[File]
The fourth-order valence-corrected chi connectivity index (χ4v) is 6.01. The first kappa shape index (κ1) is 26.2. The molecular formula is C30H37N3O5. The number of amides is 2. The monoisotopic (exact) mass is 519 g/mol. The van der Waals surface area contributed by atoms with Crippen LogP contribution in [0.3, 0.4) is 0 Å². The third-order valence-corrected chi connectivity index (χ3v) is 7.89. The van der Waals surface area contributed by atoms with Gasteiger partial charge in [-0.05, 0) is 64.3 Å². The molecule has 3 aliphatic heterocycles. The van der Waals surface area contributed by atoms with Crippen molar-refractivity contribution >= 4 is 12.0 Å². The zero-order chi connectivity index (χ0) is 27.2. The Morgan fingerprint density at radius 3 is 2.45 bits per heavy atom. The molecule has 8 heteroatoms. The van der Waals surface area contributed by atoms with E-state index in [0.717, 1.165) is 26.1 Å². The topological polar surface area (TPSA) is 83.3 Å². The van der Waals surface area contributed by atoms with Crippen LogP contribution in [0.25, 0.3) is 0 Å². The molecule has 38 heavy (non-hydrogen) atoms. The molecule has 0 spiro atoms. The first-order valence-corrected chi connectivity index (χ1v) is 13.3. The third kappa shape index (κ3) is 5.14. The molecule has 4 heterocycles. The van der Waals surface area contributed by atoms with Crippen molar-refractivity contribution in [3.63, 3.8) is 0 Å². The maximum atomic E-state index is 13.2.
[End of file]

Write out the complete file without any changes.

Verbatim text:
The fourth-order valence-corrected chi connectivity index (χ4v) is 6.01. The first kappa shape index (κ1) is 26.2. The molecular formula is C30H37N3O5. The number of amides is 2. The monoisotopic (exact) mass is 519 g/mol. The van der Waals surface area contributed by atoms with Crippen LogP contribution in [0.3, 0.4) is 0 Å². The third-order valence-corrected chi connectivity index (χ3v) is 7.89. The van der Waals surface area contributed by atoms with Gasteiger partial charge in [-0.05, 0) is 64.3 Å². The molecule has 3 aliphatic heterocycles. The van der Waals surface area contributed by atoms with Crippen molar-refractivity contribution >= 4 is 12.0 Å². The zero-order chi connectivity index (χ0) is 27.2. The Morgan fingerprint density at radius 3 is 2.45 bits per heavy atom. The molecule has 8 heteroatoms. The van der Waals surface area contributed by atoms with E-state index in [0.717, 1.165) is 26.1 Å². The topological polar surface area (TPSA) is 83.3 Å². The van der Waals surface area contributed by atoms with Crippen LogP contribution in [0.25, 0.3) is 0 Å². The molecule has 38 heavy (non-hydrogen) atoms. The molecule has 0 spiro atoms. The first-order valence-corrected chi connectivity index (χ1v) is 13.3. The third kappa shape index (κ3) is 5.14. The molecule has 4 heterocycles. The van der Waals surface area contributed by atoms with Crippen molar-refractivity contribution in [3.63, 3.8) is 0 Å². The maximum atomic E-state index is 13.2.